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American astronomer Margaret Walton Mayall was born Margaret Lyle Walton at Iron Hill, Maryland on January 27, 1902.

She graduated from Radcliffe College in Cambridge, Massachusetts in 1928, and worked as an astronomer at Harvard College Observatory from 1924 to 1954. She was also the director of the American Association of Variable Star Observers (AAVSO) from 1949 to 1973, and it was here that she met fellow AAVSO member Robert Newton Mayall whom she married in September 1927.

In 1958 she received the Annie Jump Cannon Award in Astronomy, which is presented annually by the American Astronomical Society to a woman resident of North America for distinguished contributions to astronomy.

She is possibly best remembered for her revising of Thomas William Webb’s ‘Celestial Objects for Common Telescopes’ (which originally appeared in 1859) prior to its republication by Dover Publications in 1962.

The minor planet 3342 Fivesparks, discovered on 27 Jan 1982 from Oak Ridge Observatory at Harvard, and which refers to the Mayall’s residence at 5 Sparks Street (hence Fivesparks) in Cambridge, Massachusetts, was named in honour of Margaret and her husband Robert.

{Credit: Society for the History of Astronomy]


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Beatrice Hill was born on January 27, 1941 in England as a world war raged. Her family moved to New Zealand after the war and that's where she grew up, the middle child of three sisters. Beatrice was a superb linguist, talented musician, good athlete, and excellent writer. However what really interested her was astrophysics. That wasn't offered at the University of Canterbury in New Zealand, so as an undergraduate she studied mathematics, physics and chemistry, and then completed a master's degree.

She married Brian Tinsley, and they moved to Austin when he was offered a job at the University of Texas. However, she couldn't get a job, and being a faculty wife didn't suit her. Eventually, with great difficulty, she persuaded the University of Texas to accept her for a PhD. She had to teach herself the basics of astronomy before starting it, but got top grades in everything and completed the degree in record time.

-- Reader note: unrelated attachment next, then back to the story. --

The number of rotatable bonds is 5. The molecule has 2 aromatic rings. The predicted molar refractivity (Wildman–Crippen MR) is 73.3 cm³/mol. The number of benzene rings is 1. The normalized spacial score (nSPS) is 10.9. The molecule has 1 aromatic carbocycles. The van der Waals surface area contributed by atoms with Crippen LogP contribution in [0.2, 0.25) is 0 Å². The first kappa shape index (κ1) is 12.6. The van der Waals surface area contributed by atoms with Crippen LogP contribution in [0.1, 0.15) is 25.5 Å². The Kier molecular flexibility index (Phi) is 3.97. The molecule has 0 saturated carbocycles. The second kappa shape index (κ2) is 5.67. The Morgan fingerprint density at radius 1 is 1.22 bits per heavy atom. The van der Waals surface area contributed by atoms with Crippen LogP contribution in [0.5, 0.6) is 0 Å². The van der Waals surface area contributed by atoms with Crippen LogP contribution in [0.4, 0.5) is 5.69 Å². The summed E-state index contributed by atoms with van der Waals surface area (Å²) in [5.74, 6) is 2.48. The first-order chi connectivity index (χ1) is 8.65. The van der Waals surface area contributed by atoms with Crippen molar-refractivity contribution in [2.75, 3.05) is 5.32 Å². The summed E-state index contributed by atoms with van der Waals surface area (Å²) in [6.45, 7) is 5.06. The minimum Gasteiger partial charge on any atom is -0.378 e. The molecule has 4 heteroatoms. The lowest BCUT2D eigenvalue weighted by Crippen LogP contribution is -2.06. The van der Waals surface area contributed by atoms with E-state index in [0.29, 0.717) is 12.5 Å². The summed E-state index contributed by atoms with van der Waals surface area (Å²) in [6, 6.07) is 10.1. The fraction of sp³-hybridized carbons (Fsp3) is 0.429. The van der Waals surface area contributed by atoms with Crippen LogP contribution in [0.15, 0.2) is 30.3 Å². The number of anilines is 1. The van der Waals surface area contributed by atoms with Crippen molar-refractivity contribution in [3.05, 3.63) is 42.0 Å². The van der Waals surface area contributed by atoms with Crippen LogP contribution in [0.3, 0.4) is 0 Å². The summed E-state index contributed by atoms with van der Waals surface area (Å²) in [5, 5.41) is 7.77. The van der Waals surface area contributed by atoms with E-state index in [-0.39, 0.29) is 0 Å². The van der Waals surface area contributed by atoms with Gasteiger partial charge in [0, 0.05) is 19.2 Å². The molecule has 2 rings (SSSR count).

Despite a growing reputation elsewhere, she continued to be ignored by the astronomy department in her own university. Finally, in 1975 she accepted Yale University's offer, leaving Texas to become Yale's first female astronomer professor.

Beatrice Tinsley was one of the great minds of 20th century astronomy. Her radical approach to galaxies and star populations was to consider them in an evolutionary sense. Her pioneering work, using data modelling, helped to lay the foundation for our understanding of galaxies. This in turn is essential to cosmology, because it relates to the origin and the future of the Universe. She was a leading expert in the field.


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American astronomer Muriel Mussels Seyfert was born on February 3, 1909 in Danvers, Massachusetts. She was working at Harvard College Observatory in 1936 when she discovered three new ring nebulae in the Milky Way. A ring nebula is a planetary nebula, i.e., formed when a dying star is sloughing off its outer layers. She found the nebulae while examining photographic plates taken at Harvard's station at Bloemfontain in South Africa. This photograph of her was taken then.

Muriel was married to Carl Keenan Seyfert after whom the Seyfert galaxies and the Seyfert's Sextet were named. He was the first director of the Vanderbilt Dyer Observatory. The Dyer Observatory, also known as the Arthur J. Dyer Observatory, is an astronomical observatory owned and operated by Vanderbilt University in Tennesse.

While at Dyer, “Muriel continued astronomical research, raised two children, kept an active art studio in the observatory residence (which is now known as Muriel’s Retreat in her honor), and was a renowned equestrienne.”

[Source: Vanderbilt University]